This week, try and incorporate just one of these ideas into your workforce culture, and get ready for the millennials.

The Avondale Business School can advise your organisation on being effective in these areas – find out how by contacting Warrick Long at the Avondale Business School.

E: Warrick.long@avondale.edu.au

P: 02 4980 2168

Good Employers Encourage Sleeping

Monday, March 28, 2016

SleepingIt is no secret that sleep-deprived brains are less effective and make more bad judgements. While it may ultimately be the individual’s responsibility to manage their sleep, employers can play a significant role.

In recent research from McKinsey and Company (Read it here) the links between a good night’s sleep and effective leadership are clearly demonstrated through an extensive survey of 82 organisations comprising 189,000 people around the world.

Unfortunately many organisations encourage and reward employees who routinely work extensive hours, or who answer their phone and emails at all times. I wonder how many of these entities would tolerate an employee being on the job with a blood-alcohol level of 0.05 (the drink driving limit)? Yet that is how the brain performs after 17–19 hours of wakefulness!

What can organisations do to encourage employees to have better sleep patterns and therefore better effectiveness and productivity? McKinsey note some suggestions in their article, a few of which include:

1. Training employees in effective sleep patterns

2. Ensuring company policies reflect outcomes. For example:

  • Travel – ensuring employees have opportunity to get good sleep while travelling
  • Emails – discouraging the use of emails outside of work times
  • Culture – discouraging a culture of long hours and “all-nighters”

3. Preparing for the new generation of employees who won’t put up with current practices

The Avondale Business School can help you and your team develop leadership skills – find out how by contacting Warrick Long at the Avondale Business School.

E: Warrick.long@avondale.edu.au

P: 02 4980 2168

Work-Life Boundaries

Monday, March 28, 2016

Work life BalanceA critical component in maintaining psychological well-being and recovering properly for a new day is effective detachment from work. New research from Brendon Smit, and reported in BPS Research Digest identify (Read it here), the number one way you can effectively detach from work.

Detachment is important so that work does not totally invade our lives and thoughts, imposing on family and personal time that is important in our recharging and recovery process. Without effective “down-time” our productivity declines and effectiveness is reduced.

Surveying a number of professionals and testing a variety of methods, Smit identifies the key factor is to spend a few moments at the end of each day creating a simple list of incomplete goals and a few actions steps to tackle each one in the new day. This process effectively ‘closes the loop’ on these items and allows your subconscious to leave them alone. This simple yet effective strategy was demonstrated by Smit to help participants put their work issues out of their minds and effectively detach from work. It seems our minds carry around any “open loops” and continually attempt to find solutions and develop plans for them, never giving the subconscious the rest it needs.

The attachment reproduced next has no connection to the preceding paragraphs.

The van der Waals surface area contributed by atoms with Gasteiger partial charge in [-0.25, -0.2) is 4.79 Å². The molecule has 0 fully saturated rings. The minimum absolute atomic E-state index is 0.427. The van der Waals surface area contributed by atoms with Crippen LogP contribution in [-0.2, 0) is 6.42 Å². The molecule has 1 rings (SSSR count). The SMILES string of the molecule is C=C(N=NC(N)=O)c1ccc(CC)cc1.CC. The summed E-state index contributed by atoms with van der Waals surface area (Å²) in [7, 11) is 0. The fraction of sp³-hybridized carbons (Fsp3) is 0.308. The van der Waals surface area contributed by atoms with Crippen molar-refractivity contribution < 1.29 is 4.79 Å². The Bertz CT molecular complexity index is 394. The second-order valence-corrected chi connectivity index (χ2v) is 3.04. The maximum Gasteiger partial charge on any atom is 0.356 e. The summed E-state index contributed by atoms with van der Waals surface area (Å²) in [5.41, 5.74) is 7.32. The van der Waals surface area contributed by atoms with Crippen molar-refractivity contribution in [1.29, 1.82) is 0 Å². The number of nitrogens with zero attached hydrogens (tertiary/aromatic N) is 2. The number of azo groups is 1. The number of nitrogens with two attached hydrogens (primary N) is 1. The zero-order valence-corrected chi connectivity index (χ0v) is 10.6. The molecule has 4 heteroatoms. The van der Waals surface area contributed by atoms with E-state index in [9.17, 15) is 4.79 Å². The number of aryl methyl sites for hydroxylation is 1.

So if you want to detach from work and increase your productivity and effectiveness, take a few moments at the end of each day to ‘close the loop’ and leave it all behind.

The Avondale Business School can advise your organisation on being effective in these areas – find out how by contacting Warrick Long at the Avondale Business School.

E: Warrick.long@avondale.edu.au

P: 02 4980 2168

Important Lessons For (and About) Female Leaders

Sunday, March 13, 2016

Females in LeadershipNicole Fallon Taylor, of Business News Daily, tackles the issue of what women need to be doing in order to move ahead in leadership. She does this by seeking advice from a number of women already in senior leadership positions who are prepared to share their collective wisdom. The full article can be read here.

Listed below are the five tips from the article, but next to them we have twisted them to list what senior leaders (male or female) should be doing to facilitate more women in leadership.

 

Lessons Aspiring Female Leaders Need to Learn

 

Lessons for Senior Leaders to Develop More Female Leaders

1.

Unpack your fears and conquer them 1.  

Understand it’s not a ‘boys club’ and don’t mistake lack of confidence for lack of ability

2. Find a mentor 2. Facilitate and encourage mentoring
 

3.

 

Put yourself out there

 

3.

 

Go looking

4.  

Stand your ground and show your strength

4.  

Don’t misinterpret questions and emotions for weakness

 

5.

 

Act as if equality is a reality

 

5.

 

Make equality a reality

Business needs diversity in leadership in order to be able to respond to global challenges. Think about your organisation, how many women are in your senior leadership ranks? What are you doing to develop more?

The Avondale Business School can advise your organisation on being effective in these areas – find out how by contacting Warrick Long at the Avondale Business School.

E: Warrick.long@avondale.edu.au

P: 02 4980 2168

Why Front-line Workers Are Disengaged

Sunday, March 13, 2016

Leadership mistakesFor many senior leaders the question of why their frontline workers seem so disengaged remains a mystery. A recent Gallup poll in the US notes that only three out of ten workers actually feel engaged in their work. My guess is that it would be similar for Australia and New Zealand.